Assessment of future rainfall for the Brahmani-Baitarani river basin – practical implications of limited data availability
Severe floods are common in the Brahmani-Baitarani river basin in India. Insights into the implications of climate change on rainfall extremes and resulting floods are of major importance to improve flood risk analysis and water system design. A wide range of statistical and dynamical downscaling and bias-correction methods for the generation of local climate projections exists. Yet, the applicability of these methods highly depends on availability of meteorological data. In developing countries, data availability is often limited, either because data do not exist or because of restrictions on use. We here present a climate change analysis for the Brahmani-Baitarani river basin focusing on changes in rainfall using data from three GCMs from the Fifth Coupled Model Intercomparison Project (CMIP5) that were selected based on their performance. We apply and compare two widely used and easy to implement bias-correction methods. These were selected because reliable open historical meteorological datasets required for advanced methods were not available. The results indicate likely increases in monsoon rainfall especially in the mountainous regions and likely increases in the number of heavy rain days. We conclude with a discussion on the gap between state-of-the-art downscaling techniques and the actual options in regional climate change assessments.
Downscaling GCM data for climate change impact assessments on rainfall : a practical application for the Brahmani-Baitarani river basin
The delta of the Brahmani-Baitarani river basin, located in the eastern part of India, frequently experiences severe floods. For flood risk analysis and water system design, insights in the possible future changes in extreme rainfall events caused by climate change are of major importance. There is a wide range of statistical and dynamical downscaling and bias-correction methods available to generate local climate projections that also consider changes in rainfall extremes. Yet the applicability of these methods highly depends on availability of meteorological observations at local level. In the developing countries data and model availability may be limited, either due to the lack of actual existence of these data or because political data sensitivity hampers open sharing. We here present the climate change analysis we performed for the Brahmani-Baitarani river basin focusing on changes in four selected indices for rainfall extremes using data from three performance-based selected GCMs that are part of the 5th Coupled Model Intercomparison Project (CMIP5). We apply and compare two widely used and easy to implement bias correction approaches. These methods were selected as best suited due to the absence of reliable long historic meteorological data. We present the main changes – likely increases in monsoon rainfall especially in the Mountainous regions and a likely increase of the number of heavy rain days. In addition, we discuss the gap between state-of-the-art downscaling techniques and the actual options one is faced with in local scale climate change assessments.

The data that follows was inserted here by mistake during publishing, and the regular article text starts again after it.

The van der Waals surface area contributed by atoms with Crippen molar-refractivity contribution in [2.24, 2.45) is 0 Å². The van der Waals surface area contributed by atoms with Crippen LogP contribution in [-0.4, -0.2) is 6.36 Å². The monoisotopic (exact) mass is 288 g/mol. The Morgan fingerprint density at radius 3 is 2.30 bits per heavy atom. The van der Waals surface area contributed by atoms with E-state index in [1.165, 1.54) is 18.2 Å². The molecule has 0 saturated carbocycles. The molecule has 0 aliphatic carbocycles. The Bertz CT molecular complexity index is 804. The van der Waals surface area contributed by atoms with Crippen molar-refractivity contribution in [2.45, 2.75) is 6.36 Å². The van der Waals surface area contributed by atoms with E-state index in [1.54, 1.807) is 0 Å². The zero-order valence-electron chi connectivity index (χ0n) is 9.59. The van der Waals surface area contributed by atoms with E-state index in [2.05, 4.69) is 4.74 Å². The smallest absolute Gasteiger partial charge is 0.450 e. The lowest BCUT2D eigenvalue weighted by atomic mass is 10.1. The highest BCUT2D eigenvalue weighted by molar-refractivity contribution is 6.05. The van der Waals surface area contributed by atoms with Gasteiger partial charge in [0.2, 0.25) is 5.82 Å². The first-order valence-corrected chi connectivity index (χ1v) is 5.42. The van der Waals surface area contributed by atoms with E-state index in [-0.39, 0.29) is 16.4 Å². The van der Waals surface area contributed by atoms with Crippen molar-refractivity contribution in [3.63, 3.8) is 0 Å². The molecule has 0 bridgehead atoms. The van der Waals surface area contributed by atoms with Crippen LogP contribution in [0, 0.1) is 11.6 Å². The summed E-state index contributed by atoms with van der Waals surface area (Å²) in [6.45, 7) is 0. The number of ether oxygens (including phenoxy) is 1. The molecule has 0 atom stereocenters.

Dynamic coastal protection : resilience of dynamic revetments (DYNAREV)
A large-scale laboratory experiment was completed to investigate the performance of a dynamic cobble berm revetment designed to provide sustainable coastal protection under wave attack and a rising water level. The experiment demonstrated the inherent stability of the dynamic revetment, which was observed to be reshaped by every wave but retained its overall shape throughout the experiment with almost no loss of material. By comparing with a sand beach case, it was found that the revetment reduced shoreline retreat during an erosive wave condition and reduced runup excursions, thus eliminating erosion landward of the revetment. Overall the experiment provided significant new understanding of dynamic revetments and demonstrated the potential for dynamic revetments to provide low cost, robust coastal protection.